Everyone, from your local school superintendent, to the Indiana State Teachers Association, is calling for the legislature to "pause accountability" since the tests used to measure schools and evaluate teachers are so messed up. Even the Governor has agreed to ask the legislature to not use the test scores to grade teachers.

I disagree...we ought not "pause accountability." We ought to end it.


Most "reformers" don't read my blog, but if there are any out there, I'm not calling for an end to all accountability for schools and teachers. I'm calling for an end to "reform-style" accountability.

I'll explain.

Standardized tests, assuming that they're valid and reliable to begin with (another post for the future), ought to be used for that which they have been developed. In other words, student achievement tests ought to be used to measure student achievement, not to evaluate teachers and schools. By definition, student achievement tests are invalid when used to measure anything else.

James Popham, UCLA Professor Emeritus, wrote in 2001 that there were only four appropriate uses for standardized student achievement tests.
Informing parents about their children’s relative achievements
Informing teachers about their students’ relative achievements
Selecting students for special programs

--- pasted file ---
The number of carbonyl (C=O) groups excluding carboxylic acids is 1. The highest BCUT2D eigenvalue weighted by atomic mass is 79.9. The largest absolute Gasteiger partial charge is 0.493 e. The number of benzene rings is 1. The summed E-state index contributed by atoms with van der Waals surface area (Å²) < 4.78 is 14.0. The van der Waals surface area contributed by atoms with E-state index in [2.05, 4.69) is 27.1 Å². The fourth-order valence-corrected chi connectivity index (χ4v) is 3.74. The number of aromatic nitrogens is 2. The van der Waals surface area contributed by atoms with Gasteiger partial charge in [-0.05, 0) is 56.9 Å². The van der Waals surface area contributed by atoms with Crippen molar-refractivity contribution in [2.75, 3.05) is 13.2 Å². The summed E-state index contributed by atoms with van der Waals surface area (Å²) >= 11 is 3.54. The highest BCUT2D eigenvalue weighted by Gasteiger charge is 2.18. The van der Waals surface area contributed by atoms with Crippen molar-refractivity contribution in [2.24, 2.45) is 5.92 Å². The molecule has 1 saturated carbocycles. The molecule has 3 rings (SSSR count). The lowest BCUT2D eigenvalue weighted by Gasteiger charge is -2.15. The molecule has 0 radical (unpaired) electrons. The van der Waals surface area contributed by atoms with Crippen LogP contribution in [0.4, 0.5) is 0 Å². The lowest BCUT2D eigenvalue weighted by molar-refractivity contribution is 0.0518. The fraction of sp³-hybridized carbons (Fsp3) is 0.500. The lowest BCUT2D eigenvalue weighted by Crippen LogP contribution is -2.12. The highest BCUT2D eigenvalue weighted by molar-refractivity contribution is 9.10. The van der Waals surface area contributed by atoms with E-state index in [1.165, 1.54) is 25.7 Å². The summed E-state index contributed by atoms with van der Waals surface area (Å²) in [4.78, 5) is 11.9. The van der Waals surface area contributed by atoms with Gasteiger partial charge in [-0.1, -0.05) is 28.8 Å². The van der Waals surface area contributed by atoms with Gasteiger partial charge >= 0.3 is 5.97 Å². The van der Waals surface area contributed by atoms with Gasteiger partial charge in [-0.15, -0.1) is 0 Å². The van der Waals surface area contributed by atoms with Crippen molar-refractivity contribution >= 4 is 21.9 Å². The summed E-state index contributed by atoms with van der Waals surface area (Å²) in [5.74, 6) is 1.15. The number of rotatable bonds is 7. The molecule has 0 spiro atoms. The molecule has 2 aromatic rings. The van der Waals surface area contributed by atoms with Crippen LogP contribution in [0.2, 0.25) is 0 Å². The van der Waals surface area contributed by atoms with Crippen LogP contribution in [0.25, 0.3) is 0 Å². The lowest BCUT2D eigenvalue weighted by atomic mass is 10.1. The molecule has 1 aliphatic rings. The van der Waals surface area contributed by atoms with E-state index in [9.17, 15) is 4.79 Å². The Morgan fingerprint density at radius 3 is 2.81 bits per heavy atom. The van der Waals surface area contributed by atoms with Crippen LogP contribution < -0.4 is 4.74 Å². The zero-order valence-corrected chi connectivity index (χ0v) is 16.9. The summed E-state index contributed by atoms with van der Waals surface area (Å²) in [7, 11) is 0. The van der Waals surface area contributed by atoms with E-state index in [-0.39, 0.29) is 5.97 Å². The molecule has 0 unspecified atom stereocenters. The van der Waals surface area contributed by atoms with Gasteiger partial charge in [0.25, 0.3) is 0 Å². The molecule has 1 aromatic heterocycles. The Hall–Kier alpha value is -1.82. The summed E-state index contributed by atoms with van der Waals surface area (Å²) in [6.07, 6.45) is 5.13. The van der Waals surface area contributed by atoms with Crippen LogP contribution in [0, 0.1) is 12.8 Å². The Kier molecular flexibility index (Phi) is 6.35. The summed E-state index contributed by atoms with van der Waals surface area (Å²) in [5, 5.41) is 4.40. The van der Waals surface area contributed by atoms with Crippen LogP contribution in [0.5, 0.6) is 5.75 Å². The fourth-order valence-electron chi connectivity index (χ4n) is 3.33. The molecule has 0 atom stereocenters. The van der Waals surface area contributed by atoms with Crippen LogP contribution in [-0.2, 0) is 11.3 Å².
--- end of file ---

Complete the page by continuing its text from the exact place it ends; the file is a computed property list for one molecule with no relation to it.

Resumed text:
Allocating supplemental resources
He also listed four inappropriate uses.
Evaluating schools
Evaluating teachers
Promoting or grading students
Making classroom instructional decisions
Even earlier (1982) was this from "Ability Testing: Uses, Consequences, and Controversies"
A test score is a numerical description of a sample of performance at a given point in time. A test score gives no information as to why the individual performed as reported.

Claiming that it does, whether intended as a positive attribute or a criticism, is tantamount to test misuse. Furthermore, no statistical manipulation of test data, even though combined with the best additional data, will permit more than probabilistic inferences about causation or future performance.

In other words, a student's score on a student achievement test should not be used to show that a teacher (or school) was the cause of the student's score.

In order to use a test in a way other than the purpose for which it was intended, the user must be able to show how the test retains its validity. To my knowledge, the developer of ISTEP has never shown how it is a valid tool for evaluating schools and teachers other than the non-research based explanation of "it shows what the kids know, therefore the teachers and schools must be responsible." (For just one of many reasons this isn't true, see Poverty and Potential: Out-of-School Factors and School Success

"Reform-style" accountability, then, insists that tests do more than they were developed to do. It insists that tests be used to evaluate schools and teachers. This is a common, though blatant misuse of tests.

I'd love to see proof that the ISTEP has been developed to include measuring the effectiveness of schools and teachers, in addition to measuring student achievement.

If there is none (and I don't think there is), we need to stop, not just pause, using it for those purposes.

For more information about ISTEP see: